Posted by: justnaturallyme | September 15, 2009

A Travel Writer’s Life

Bust of  Rosa Parks at musuem

Bust of Rosa Parks at musuem

Seems like just yesterday I was starting my blog on Travel Media Showcase in Kansas City.  Last week I was just leaving Montgomery, Alabama after another wonderful hectic Travel Media Showcase. We met  with lots of convention and Visitors reps, some new people and lots of old friends.

Each year we do a fam tour and this year I chose the Civil Rights Tour. We visited the Rosa Parks Museum. Incredible museum about an incredible lady! You enter and see memorabilia and then a film leading you to Rosa’a courageous act of defiance. At that point the film stops:doors open to a scene of a bus stop and becoming more crowded. You are viewing as if standing on the sidewalk looking through the bus windows.

As the bus fills with people, The driver gruffly orders Rosa to vacate her seat so a white man standing in the aisle can sit down. Rosa refuses. She is tired. Tired after a hard work as a seamstress at Montgomery Fair department store where worked. She was tired also of being treated as a second-class citizen just because of the color of her skin.

“No” she says to the driver.

The driver, Bruce, threatens her with arrest. I can call the police.”

Dexter King Memorial Church

Dexter Avenue King Memorial Baptist Church

“You may do that,” is her quiet reply that touched off the beginning of the battle for civil rights that spread like a raging wildfire from Montgomery across the nation.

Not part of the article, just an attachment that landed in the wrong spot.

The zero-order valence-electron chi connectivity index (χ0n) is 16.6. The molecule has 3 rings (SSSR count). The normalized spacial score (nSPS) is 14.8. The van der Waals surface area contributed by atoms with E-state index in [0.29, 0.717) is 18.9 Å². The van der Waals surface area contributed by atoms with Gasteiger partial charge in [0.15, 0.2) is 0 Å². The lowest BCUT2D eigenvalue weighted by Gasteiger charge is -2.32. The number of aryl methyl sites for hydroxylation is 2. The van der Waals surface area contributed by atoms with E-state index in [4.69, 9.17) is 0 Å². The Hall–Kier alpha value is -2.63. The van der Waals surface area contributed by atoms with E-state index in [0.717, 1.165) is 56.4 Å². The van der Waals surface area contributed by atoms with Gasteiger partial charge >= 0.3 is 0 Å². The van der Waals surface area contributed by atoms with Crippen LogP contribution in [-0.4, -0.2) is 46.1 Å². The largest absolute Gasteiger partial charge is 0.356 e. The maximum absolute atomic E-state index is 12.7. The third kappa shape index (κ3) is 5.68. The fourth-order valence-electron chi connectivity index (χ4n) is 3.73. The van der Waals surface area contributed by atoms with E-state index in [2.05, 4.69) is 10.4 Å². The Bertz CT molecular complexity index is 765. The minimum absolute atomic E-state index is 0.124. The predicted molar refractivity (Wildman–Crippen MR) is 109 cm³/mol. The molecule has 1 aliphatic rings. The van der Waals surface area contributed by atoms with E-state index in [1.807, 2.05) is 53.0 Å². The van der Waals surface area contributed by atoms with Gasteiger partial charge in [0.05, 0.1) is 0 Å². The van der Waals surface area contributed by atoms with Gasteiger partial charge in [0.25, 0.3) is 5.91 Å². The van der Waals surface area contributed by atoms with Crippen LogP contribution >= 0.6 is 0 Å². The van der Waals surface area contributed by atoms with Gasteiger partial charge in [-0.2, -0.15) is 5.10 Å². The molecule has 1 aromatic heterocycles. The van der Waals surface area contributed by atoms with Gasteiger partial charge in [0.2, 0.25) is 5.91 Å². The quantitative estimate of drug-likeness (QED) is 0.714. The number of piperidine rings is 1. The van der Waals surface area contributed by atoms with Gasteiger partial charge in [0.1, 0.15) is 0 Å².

Then on to the Dexter Avenue King Memorial Baptist Church where the new young pastor named Martin Luther King, Jr. picked up the torch and led his people into a peaceful quest for the right to equal treatment. If you go there be sure to see the basement mural. It is a beautifully done piece of art depicting scenes from Dr. King’s life painted by John W. Feagin. The church is also a treasure from a historic point of view because of its age. It was built in the 1880’s. Stained glass windows to the front and the ones on top of the side windows are original to that period. An interesting irony is that this church  congregation  originally met in a slave traders pen. It was designated a national historic landmark on June 3, 1974,

 The King parsonage

The King parsonage

Next we went to the parsonage. Some of the furnishing are  the actual  pieces the King family used when they lived in Montgomery. Although Dr. King preached the way o f peace and non-violent resistance, his opponents did not. There are still traces of the bombing inflicted on the parsonage when his wife and young baby were home.

The Greyhound station where the Freedom Riders entered Montgomery may only be viewed from the exterior where markers retell that story. Then we continued on to Freedom Memorial, a round, flat, granite sculpture with water flowing gently over its surface. It was  designed by Maya Lin, who also created the Vietnam Veterans Memorial.

This is a trip you do not want to miss.  Black or white, this is an integral part of our history.



  1. Great article. You captured our tour of the museum. It was quite moving and showed the reality of the time.

  2. What a great idea for a series of posts! Thanks for sharing and taking us on your trip with you – enjoyed this and will look forwar to more. 🙂

    Marvin D Wilson

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